Thursday, October 04, 2012
Got That Part Right!
[University provost Dr. John Mark] Reynolds said he believes this is a great opportunity for the University to become better known across the country.Well, famous and infamous are not exactly the same thing.
Reynolds added that he hopes this acquisition will encourage other theologians to donate materials to the University, which could help enhance the school's reputation.
"We are the best-kept secret in America," Reynolds said. "A lot of people know Phil, so this way, people get to know HBU."
But Reynolds at least knows how to properly categorize Johnson and his work.
Well, I'm not quite sure what would constitute "theological value."
But I would take it if the IDers would just be honest about it being theology.
There is such a thing as good theology and bad theology in the same sense we can talk about good philosophy or bad philosophy or good art or bad art or good poetry or bad poetry. Now, if you think the enterprise itself is inherently suspect -- whether it's theology, art, or philosophy (my father calls philosophy a total waste of brainpower and ink) -- then you're not going to find value in it.
The ID-ers base their 'theology' on a misunderstanding (the charitable assumption) or the deliberate misrepresentation and misuse (my assumption) of scientific knowledge. If they were not misusing science they could not promote ID, would you agree? Their theology is based on deception and misrepresentation.
It is one thing if you are William Paley in the 18th century; given the understanding of nature at the time, he was not misrepresenting the science of his time to promote his theological arguments. But Johnson in 2012 is.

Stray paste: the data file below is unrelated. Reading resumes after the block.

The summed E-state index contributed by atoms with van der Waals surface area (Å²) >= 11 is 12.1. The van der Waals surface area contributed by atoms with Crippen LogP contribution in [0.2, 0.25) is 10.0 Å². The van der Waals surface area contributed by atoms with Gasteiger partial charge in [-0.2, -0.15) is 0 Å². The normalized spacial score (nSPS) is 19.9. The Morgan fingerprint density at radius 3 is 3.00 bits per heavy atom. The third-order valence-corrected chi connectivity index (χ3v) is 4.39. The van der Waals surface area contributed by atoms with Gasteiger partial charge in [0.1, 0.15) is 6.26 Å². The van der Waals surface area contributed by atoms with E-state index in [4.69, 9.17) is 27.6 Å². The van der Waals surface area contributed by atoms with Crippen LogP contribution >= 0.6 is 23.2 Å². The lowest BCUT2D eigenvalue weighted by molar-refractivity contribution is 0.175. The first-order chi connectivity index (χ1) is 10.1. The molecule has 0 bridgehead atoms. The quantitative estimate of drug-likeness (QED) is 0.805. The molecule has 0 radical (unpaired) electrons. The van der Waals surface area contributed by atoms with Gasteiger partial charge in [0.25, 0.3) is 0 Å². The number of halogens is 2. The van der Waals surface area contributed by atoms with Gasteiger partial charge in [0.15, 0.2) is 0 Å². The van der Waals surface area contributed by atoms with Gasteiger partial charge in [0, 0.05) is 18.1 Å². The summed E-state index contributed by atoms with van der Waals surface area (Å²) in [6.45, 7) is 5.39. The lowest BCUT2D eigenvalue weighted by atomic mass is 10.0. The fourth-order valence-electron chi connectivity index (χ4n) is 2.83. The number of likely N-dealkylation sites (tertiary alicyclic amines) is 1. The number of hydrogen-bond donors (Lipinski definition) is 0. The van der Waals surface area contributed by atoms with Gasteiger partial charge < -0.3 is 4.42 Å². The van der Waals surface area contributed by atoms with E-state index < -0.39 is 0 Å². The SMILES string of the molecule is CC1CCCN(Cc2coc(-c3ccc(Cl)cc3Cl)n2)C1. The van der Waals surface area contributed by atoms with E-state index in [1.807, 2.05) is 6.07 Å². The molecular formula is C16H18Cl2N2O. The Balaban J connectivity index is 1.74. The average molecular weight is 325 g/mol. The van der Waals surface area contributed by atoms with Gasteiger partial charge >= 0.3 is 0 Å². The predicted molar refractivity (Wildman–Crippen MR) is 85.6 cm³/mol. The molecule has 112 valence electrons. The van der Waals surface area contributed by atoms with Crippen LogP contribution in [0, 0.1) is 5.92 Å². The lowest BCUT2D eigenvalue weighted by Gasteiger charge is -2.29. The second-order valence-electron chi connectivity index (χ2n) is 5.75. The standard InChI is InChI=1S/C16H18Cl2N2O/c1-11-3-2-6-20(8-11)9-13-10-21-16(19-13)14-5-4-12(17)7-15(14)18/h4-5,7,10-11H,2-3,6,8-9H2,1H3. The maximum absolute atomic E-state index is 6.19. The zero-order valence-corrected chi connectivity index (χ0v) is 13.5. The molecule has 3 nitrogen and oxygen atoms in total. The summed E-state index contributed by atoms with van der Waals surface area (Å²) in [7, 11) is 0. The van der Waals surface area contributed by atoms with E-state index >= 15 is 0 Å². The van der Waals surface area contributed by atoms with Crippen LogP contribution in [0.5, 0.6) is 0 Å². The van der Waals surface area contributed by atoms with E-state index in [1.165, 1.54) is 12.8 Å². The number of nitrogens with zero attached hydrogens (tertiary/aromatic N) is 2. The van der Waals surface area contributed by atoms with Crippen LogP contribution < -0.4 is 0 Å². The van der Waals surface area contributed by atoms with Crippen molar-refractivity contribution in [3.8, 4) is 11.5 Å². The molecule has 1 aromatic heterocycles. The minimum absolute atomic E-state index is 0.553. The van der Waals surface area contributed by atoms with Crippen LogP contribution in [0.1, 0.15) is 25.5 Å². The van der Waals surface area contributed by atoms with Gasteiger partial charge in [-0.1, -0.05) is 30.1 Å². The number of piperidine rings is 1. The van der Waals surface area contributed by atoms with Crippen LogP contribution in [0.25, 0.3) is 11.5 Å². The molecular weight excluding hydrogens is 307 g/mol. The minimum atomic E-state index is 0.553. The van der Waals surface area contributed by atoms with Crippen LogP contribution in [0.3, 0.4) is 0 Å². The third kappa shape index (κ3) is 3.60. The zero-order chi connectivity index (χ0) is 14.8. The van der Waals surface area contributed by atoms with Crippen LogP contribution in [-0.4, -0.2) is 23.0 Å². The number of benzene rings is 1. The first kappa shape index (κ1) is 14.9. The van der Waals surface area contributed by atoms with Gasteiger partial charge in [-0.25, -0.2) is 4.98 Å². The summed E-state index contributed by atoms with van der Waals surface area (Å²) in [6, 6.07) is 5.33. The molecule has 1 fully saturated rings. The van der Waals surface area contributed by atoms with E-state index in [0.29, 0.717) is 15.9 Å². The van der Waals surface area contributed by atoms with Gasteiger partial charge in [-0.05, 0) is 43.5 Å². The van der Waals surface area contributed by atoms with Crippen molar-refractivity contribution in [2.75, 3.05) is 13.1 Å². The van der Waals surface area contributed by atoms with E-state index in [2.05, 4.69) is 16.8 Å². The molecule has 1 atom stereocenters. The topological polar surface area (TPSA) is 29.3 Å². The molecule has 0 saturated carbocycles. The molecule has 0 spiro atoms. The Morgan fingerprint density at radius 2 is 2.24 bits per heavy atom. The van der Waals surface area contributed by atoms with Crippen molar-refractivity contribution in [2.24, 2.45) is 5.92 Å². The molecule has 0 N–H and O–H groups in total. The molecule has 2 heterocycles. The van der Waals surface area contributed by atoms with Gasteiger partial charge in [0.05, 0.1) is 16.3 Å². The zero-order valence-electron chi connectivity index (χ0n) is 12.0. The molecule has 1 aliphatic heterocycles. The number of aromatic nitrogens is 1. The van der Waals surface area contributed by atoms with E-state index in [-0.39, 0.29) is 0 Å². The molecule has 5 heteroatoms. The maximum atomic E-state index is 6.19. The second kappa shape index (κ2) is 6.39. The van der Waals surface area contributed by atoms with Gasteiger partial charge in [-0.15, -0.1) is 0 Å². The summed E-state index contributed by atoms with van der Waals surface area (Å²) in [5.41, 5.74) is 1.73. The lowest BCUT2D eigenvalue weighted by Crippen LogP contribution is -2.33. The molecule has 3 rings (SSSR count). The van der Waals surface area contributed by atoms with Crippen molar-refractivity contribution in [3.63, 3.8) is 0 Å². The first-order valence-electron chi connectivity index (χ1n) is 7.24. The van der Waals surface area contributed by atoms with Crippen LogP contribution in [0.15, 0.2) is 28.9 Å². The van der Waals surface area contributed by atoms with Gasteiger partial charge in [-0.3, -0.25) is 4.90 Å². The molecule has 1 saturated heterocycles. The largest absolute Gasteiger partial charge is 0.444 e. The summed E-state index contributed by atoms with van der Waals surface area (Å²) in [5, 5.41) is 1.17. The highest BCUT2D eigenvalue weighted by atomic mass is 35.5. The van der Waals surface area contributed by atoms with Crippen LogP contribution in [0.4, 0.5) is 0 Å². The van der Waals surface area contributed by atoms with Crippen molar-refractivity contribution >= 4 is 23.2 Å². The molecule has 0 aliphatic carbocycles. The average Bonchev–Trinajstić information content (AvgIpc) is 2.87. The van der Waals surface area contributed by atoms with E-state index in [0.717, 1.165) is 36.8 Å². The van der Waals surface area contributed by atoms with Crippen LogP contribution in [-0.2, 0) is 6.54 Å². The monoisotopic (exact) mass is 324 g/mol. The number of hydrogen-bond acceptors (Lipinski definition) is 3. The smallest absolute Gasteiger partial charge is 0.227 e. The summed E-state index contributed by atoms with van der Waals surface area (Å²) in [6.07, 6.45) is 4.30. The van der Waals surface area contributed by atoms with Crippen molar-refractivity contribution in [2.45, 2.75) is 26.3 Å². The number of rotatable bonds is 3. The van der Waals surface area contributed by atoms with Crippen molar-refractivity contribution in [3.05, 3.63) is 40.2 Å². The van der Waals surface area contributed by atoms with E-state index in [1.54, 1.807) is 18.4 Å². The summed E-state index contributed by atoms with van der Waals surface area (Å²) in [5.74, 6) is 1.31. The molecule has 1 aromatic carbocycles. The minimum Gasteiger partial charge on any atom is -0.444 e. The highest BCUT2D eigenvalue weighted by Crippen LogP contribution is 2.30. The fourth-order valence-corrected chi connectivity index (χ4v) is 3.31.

Any theology that grounds itself in misrepresentation is bad theology.
And any theology that does not take into account the shared realities we encounter in our daily lives, whether it's scientific knowledge, the experiences of love, of beauty, of suffering -- that's bad theology too. If it glosses over shared reality, the things we can compare and talk about, if it shows no depth of understanding of the world we live in and the experiences common to all human beings, if, in short, it is untrustworthy and uninsightful about the realities we can touch and measure and feel -- whatever our convictions -- why on earth should we trust it when it ventures further away from shared realities into mystery? Why would you trust an explorer who can't seem to find his or her way out of the local supermarket parking lot?
There is a big difference between grappling with mystery and turning one's back on reality. Good theology starts with a deep engagement with lived, shared reality, whether it's reality we share through experimentation and peer-review or whether it's reality we share through traversing very common human paths of love and suffering.
And Johnson does not do that.
Given those options, he proceeds to give some objections (which are not, in themselves, all that bad) against the crude, reductionist materialism he's setting himself up against, and thereby declares victory for his vague, hand-waving theism.
(1) P v Q
(3) So, Q
looks good at first, but it dissipates under closer examination.
I would certainly agree that any theology (art, philosophy, literature ... or science) that is based on dishonesty, as I think all "professional" IDologists engage in (the "laity" may just be mislead), is "bad." "Value" is another question but taking into account shared love, beauty, suffering, etc. is, IMHO, always "good." I did not, in any way (if it needs to be said), mean to say that I do not find "value" in your opinions.
See my most recent post on Brian Leiter's and Michael Weisberg's deconstruction of Nagel's (purportedly) non-theological but yet telological bad philosophy. As some brilliant philosopher once said "That trick never works."
Also, most of my circle is fairly churchy, and it's fun to converse with people who are not.
-- pew sitter
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